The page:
In this part of The Ultimate Guide to Producing Documentary Books, I’ll cover submitting mechanicals to the printer. When the book files are finalized and blessed by everyone involved, the designer (or the producer) will prepare PDFs within InDesign. Even though you’ll also send the printer the native InDesign files, the master PDFs will be used for post processing tasks including preflight checks, trapping, imposition and color separation.
Before the submission, the printer will provide an ICC profile so that the output of your design files matches the printer’s specifications. Your PDF export settings must be compatible with their profiles and preserve various navigation elements such as the TOC and non-printing layers. While InDesign has several standard presets including one called High Quality Print, don’t assume these are the right presets. Each job needs to be customized based on the printer’s workflow. The printer will send either a preset file that can be uploaded into InDesign or provide step-by-step instructions for creating and loading a new preset particular to their plant.
Before bringing in any images to the layout the designer will convert the images to CMYK mode, not RGB. The resolution for each image has to be 300 dpi, and the representative size in the layout should not exceed 100%. I like to use TIFF formatting for all images. Any JPEG, EPS or PSD images are immediately converted to TIFFs. That’s because TIFF files are widely supported and import perfectly into InDesign. TIFFs also allow images to contain spot-color channels.
Image file exceptions are screen grabs and bitmap images. If your book has screen captures, leave the file at 72 dpi and you can bet the prepress department will flag it! But you really can’t improve a screen grab by increasing the resolution. Be sure to convert the file to CMYK, though. If you plan on having screen grabs, work with an expert to make them look the best they possibly can in print form. And get permission to reprint screen grabs as you would any other artwork.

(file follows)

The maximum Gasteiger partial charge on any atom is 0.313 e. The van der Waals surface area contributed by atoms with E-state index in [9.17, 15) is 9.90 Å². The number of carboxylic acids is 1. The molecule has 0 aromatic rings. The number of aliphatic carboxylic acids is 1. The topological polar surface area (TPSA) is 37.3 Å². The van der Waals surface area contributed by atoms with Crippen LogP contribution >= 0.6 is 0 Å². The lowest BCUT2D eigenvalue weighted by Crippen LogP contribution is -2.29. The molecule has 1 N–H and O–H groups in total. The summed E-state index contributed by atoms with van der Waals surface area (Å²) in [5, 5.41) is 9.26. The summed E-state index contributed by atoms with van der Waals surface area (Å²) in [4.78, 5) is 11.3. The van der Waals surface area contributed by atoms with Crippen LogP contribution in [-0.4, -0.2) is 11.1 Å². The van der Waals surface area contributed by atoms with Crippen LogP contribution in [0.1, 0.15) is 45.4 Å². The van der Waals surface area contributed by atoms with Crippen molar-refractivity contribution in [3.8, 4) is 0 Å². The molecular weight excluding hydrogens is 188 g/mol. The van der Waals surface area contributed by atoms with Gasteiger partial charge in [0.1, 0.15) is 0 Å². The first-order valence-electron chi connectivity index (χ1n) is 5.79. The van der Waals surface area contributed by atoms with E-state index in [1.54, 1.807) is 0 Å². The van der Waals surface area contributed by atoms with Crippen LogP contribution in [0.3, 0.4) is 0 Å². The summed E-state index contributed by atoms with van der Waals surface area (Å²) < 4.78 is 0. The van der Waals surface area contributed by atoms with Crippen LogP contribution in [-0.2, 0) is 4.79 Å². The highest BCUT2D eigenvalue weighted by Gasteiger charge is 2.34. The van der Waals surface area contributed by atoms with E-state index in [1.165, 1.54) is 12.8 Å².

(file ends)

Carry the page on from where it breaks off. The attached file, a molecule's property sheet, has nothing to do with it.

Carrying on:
Transferring the final files usually takes place via FTP and can take hours because the files can be 500MB or larger. In one recent project, I had two editions and there were eight separate PDFs, plus eight native file packages for each design:
Unless the printer provides another structure, I name the files by the author(s) last name. Using the title of the book in the filename is either too long or too general. For example: Author-MasterInteriorPagesALL-FINAL
In cases where the FINAL files are modified after submission (why does it happen?!) I rename the files using cx to denote correction versions of the FINAL file: Author-MasterInteriorPagesALL-FINAL-cx1
In a week or so, you’ll be receiving color proofs which require immediate turnaround. You will rarely see actual press proofs as the cost of starting a production run is costly. But with today’s technology, pre-press (or off-press) proofing is very reliable. There is a long list of check points for reviewing proofs. Study areas of registration and circle blemishes, flaws, broken letters and any other areas that need fixing. Look at whites, grays and blacks to make sure they are correct without any color cast. To gauge color balance, focus on colors you know need to be accurate such as blue skies, green grass and red tomatoes. Be sure everything else is applied properly and look at proofs in different lighting situations but make all corrections under one lighting profile.
If you will be Going on Press, the next topic in this series, you might be pulling an all-nighter or two. Until then, do you have a reality show idea? Head over to Scott Manville’s blog for some tips on creating and pitching reality TV shows and to find out why character is king.